We have a depression problem.
According to psychiatrist Carol A. Tavani of Newark, depression is the most commonly diagnosed mental condition and is the most common reason for hospitalization. About 25 percent of us will suffer a major episode of depression at some time during our lives, and that episode could compromise performance on the job and other day-to-day functioning for weeks, maybe months.
The causes will vary from person to person. Depression may result from the loss of a loved one, from an organic condition—a chemical imbalance in the brain such as bipolar disorder—or from a serious health issue such as heart attack or stroke.
No matter the cause, anyone’s chance of developing a major depression is 50-50, Tavani says. What’s more, someone who has had a major episode is 75 percent more likely to have a second, and those who have had two episodes have a 90 percent chance of having a third. “It’s a chronically lapsing problem,” she says. And it is often combined with another issue, such as substance abuse, an anxiety disorder or Post Traumatic Stress Syndrome.
The happy news is that the condition doesn’t carry the stigma that it once did—”though that’s not entirely gone,” Tavani says—and doctors have a better understanding of the condition than they did in the past. They’re better at identifying depression, and they’re better at treating it, thanks to better psychological counseling and medications that can restore proper brain chemistry.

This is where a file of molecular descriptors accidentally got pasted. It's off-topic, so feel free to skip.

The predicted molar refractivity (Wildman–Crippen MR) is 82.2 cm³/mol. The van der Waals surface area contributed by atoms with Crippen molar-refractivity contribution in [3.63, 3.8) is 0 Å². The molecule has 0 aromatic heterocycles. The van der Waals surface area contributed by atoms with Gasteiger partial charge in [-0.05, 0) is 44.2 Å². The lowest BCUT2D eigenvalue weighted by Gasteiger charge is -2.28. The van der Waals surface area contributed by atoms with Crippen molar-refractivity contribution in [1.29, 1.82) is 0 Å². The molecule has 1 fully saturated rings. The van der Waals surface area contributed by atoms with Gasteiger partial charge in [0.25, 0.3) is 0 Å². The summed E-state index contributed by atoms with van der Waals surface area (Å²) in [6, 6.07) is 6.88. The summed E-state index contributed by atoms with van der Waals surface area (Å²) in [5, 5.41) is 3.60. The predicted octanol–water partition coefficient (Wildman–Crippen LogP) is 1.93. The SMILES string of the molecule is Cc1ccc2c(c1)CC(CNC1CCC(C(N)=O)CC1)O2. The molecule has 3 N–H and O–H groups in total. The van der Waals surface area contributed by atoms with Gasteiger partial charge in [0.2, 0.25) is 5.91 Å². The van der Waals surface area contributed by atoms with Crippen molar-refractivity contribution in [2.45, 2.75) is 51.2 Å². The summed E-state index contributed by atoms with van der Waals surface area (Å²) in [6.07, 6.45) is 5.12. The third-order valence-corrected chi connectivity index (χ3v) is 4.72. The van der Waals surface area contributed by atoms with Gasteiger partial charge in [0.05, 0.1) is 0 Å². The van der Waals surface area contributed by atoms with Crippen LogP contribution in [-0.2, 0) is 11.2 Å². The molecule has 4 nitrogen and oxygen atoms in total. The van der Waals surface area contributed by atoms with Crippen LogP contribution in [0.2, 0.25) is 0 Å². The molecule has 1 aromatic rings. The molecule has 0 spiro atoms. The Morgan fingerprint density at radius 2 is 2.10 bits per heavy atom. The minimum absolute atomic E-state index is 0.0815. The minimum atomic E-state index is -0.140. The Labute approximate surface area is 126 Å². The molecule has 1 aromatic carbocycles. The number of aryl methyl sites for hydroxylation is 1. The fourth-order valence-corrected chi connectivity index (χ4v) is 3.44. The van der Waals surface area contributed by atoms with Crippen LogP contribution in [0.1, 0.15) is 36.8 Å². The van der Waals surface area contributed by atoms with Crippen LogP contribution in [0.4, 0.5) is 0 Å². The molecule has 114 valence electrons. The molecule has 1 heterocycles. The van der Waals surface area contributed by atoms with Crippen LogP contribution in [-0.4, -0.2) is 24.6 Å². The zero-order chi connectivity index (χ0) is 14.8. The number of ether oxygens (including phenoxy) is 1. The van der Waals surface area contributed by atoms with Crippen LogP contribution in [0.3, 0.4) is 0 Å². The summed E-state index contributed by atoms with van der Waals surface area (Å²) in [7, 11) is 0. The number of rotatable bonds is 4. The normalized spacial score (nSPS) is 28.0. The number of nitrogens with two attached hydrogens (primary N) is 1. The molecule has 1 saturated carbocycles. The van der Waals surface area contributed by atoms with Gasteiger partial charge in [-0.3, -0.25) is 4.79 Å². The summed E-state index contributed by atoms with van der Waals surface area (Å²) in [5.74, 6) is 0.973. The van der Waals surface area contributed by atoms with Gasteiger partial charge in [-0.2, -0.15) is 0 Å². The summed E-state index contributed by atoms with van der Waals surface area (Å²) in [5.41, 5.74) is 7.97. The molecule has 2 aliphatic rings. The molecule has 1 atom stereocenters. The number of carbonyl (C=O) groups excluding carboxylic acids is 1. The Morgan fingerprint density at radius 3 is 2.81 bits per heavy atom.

“There’s lots of false information about medication, like it’s mind controlling,” Tavani says. “Nothing could be further from the truth. These things can be lifesavers. The brain is just another organ of the body. It can be affected like any other organ. Antidepressants restore the balance.”
Symptoms of depression are “common sense things,” Tavani says: persistent sadness, frequent tearfulness, sleep problems (either insomnia or over sleeping), heightened anxiety, a drastic change in appetite and persistent guilt, “even if it doesn’t make sense.”
One may not recognize the symptoms in himself, though they may notice them in others. The best thing to do for another? Urge them to seek help. Medication and counseling can do wonders.
“It’s not a favor to do nothing or say nothing,” Tavani says. “And it’s hard to do. Sometimes all you can do is be there and support somebody while you gently persuade them to get help. We’re all in it together—or at least we should be.”